- Enter a short sell position
- Set a stop-loss order above the highest price of the shooting star candlestick
How to Trade the Shooting Star Candlestick Pattern?
Trading the shooting star candlestick can be very effective but also a bit tricky. After all, you are entering a position against the market trend with the goal of ‘catching’ a trend reversal.
This is why confirmation is needed and you have to use other momentum technical indicators. Two of the most important trend reversal indicators are the RSI and MACD indicators. So, below, we are going to show you how to confirm a shooting star trend reversal with these tools.
1. Relative Strength Index (RSI) and Shooting Star Candlestick Pattern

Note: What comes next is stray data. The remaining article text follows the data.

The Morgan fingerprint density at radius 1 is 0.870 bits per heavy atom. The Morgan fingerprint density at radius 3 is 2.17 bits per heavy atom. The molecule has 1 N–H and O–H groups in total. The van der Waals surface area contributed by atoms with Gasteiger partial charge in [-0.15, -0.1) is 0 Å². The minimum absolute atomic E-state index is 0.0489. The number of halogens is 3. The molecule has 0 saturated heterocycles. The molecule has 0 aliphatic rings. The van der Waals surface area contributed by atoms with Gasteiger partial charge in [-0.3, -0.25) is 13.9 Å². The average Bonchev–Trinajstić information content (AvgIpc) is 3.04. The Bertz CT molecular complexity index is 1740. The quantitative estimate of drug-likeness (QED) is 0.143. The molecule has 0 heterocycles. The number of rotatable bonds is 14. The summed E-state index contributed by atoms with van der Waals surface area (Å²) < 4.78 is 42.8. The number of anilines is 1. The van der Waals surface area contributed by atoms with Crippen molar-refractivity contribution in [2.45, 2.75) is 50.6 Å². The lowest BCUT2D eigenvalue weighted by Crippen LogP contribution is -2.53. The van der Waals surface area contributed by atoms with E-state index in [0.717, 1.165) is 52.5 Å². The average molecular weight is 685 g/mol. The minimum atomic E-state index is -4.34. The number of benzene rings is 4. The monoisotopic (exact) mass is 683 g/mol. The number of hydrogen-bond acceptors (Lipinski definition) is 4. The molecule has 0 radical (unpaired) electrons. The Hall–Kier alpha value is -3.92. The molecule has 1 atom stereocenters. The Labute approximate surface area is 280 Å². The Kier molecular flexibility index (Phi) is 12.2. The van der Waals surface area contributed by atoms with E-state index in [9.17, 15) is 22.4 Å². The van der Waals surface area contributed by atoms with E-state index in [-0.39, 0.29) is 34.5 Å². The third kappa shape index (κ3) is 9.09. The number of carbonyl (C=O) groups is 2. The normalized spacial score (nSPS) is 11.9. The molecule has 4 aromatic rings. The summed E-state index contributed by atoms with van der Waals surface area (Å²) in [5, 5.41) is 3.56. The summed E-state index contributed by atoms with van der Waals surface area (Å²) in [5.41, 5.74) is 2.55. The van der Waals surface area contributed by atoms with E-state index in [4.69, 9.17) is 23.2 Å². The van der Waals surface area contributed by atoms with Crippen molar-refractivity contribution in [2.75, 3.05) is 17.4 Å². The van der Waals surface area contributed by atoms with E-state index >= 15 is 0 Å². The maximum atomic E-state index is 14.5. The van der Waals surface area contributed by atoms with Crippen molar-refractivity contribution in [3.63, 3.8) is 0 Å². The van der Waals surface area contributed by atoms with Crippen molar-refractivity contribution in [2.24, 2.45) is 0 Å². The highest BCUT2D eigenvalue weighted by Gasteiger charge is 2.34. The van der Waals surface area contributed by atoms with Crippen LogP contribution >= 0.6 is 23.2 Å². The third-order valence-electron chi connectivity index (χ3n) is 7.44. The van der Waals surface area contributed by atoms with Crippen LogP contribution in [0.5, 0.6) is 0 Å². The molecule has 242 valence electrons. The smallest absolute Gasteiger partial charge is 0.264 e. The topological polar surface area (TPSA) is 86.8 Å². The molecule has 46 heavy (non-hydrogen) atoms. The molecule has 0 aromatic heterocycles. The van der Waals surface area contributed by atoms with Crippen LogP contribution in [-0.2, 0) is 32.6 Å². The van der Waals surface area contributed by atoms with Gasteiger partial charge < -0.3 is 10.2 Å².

The relative strength index is one of the most simple to use trend reversal indicators in technical analysis. It’s basically a momentum technical indicator that measures the changes in the asset’s price movements and signals if the market is in an overbought or oversold condition.
When the RSI rises above 70, then the market is essentially in overbought mode and a bearish trend reversal is expected. When the RSI falls below 30, then the market is in an oversold condition and a bullish trend reversal is likely to happen.
As you can see in the GBP/USD chart – at the exact time the shooting star candlestick appears, the RSI rises above 70 and the pair indeed enters a bearish trend.
2. Moving Average Convergence Divergence (MACD) and Shooting Star Candlestick Pattern
Another momentum technical analysis tool that can be helpful in confirming a trend reversal is the moving average convergence divergence or MACD. For those unaware, the MACD basically measures the difference between two exponential moving averages and gives users a good indication of when the market is expected to change a trend direction.